The metabolites from the breakdown of serotonin reduce levels of other important neurotransmitters that can affect mood. Specifically, these metabolites can inhibit production of glutamate and dopamine.

This could explain why IFN-α treatment for hepatitis and melanoma are also associated with reduced dopamine levels. Since IFN-α stimulates cytokines such as IL-6, it could promote the enzyme that breaks down serotonin and block dopamine production.



Increased cortisol and corticotrophin-releasing hormone concentrations: Higher levels of inflammatory transcription factor NF-κB activity and reduced glucocorticoid receptors can increase levels of cortisol and related hormones. In turn, this can also increase resistance to glucocorticoid anti-inflammatory treatments.



Neurotic Behavior

Obsessive-Compulsive Behavior

Activated dACC region in brain cortex: Psychosocial stressors activate dACC and increase levels. The causes greater sensitivity to any other stimuli and contributes to anxiety.


Exposure to toxins that damage neurons: Animal studies show that toxins increase levels of the inflammatory protein TNF-α. The related free radical stress damages or destroys dopamine-producing neuron brain cells and reduces levels of the neurotransmitter dopamine (associated with depressive symptoms).

How Can Turmeric Help?

Turmeric compounds have antioxidant and anti-inflammatory properties that could counteract or prevent some of the underlying chemical imbalances in mood disorders. Studies suggest that COX-2 inflammatory enzyme inhibitors such as curcumin could reduce symptoms and even bring about remission in some patients with depression. COX-2 inhibitors even appear to benefit those patients who are non-responsive to conventional antidepressant medication. (iv.28)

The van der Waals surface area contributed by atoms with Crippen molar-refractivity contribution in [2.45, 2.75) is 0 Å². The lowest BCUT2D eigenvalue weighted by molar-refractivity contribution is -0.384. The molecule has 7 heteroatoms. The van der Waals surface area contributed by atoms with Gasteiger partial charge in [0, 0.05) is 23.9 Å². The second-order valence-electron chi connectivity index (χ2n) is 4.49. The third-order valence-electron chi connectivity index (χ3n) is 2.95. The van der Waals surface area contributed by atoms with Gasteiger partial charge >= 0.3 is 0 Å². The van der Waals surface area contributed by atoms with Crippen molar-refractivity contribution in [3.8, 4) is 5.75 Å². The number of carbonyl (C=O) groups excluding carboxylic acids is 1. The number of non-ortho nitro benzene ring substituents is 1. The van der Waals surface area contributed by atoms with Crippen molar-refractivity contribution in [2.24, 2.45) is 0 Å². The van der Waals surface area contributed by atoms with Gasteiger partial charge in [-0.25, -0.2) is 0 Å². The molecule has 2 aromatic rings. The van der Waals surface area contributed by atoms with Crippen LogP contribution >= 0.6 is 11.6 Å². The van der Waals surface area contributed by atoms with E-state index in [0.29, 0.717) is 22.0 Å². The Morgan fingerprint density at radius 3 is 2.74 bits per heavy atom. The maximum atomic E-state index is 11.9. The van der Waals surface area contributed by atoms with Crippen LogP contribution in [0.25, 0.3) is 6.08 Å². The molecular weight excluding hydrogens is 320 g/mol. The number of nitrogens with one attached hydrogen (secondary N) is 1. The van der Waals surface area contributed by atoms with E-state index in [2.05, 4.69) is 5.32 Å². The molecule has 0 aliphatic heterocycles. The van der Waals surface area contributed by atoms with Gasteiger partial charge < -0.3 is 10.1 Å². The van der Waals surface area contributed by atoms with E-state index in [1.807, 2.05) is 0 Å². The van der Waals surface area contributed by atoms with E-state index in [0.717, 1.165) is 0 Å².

In other studies, substances that inhibit the inflammatory transcription factor and kinase proteins p38 and MAPK had antidepressant effects. Curcumin is known to inhibit these inflammatory proteins. Blocking them also helps prevent opioid tolerance. Researchers suggest that natural substances such as curcumin from turmeric that inhibit NF-κB and block excitotoxicity could also be beneficial in treating mood disorders. (iv.28)

Lab and animal experiments demonstrate that curcumin has these properties and others that could help prevent or relieve the symptoms of depression and other mood disorders:

Curcumin Beneficial Effects in Anxiety and Depression

Corticosterone-induced depression (iv.27)

  • Significantly reversed depressed behavior.
  • BDNF, a protein that boosts growth and viability of brain cells.
  • Reversed lower levels of serotonin-related receptors.
  • Protected neurons from cell changes or death due to corticosterone.

Depression induced by chronic stress (iv.8)

  • Brain cells.
  • Receptors for serotonin, a mood-related neurotransmitter.

Depression (iv.3)

  • Monoamine oxidase (MAO), an enzyme that breaks down neurotransmitters.
  • Levels of serotonin and dopamine remaining in the brain. This is similar to how conventional MAOI antidepressants work.

Arsenic induced depression (iv.7)

  • Restored normal serotonin levels.
  • Oxidative free radical stress.

Stress-induced depression (iv.7)

Stress-induced depression (iv.7)

Chronic, unpredictable stress-induced abnormal behavior and depression (iv.7)

  • Relieved or reversed neuron growth-suppressing effects of stress in the hippocampus at doses between 5-20 mg/kg of body weight (bw). Results were similar to 10 mg/kg-bw doses of the conventional antidepressant drug imipramine.
  • Prevented stress-induced BDNF levels.

Anxiety induced by stress (iv.17)

  • 20 mg/kg bw doses of curcumin significantly reduced anxiety symptoms.
  • Free radicals levels.

Anxiety-like behavior induced by sleep deprivation (iv.18)

  • 10 and 20 mg/kg bw doses of curcumin for 5 days significantly prevented negative side effects of 72 hours of sleep deprivation. Some of the effects of sleep deprivation include anxious behavior, impaired movement, and weight loss.
  • Antioxidant levels.
  • Free radicals levels.

Clinical Studies for Depression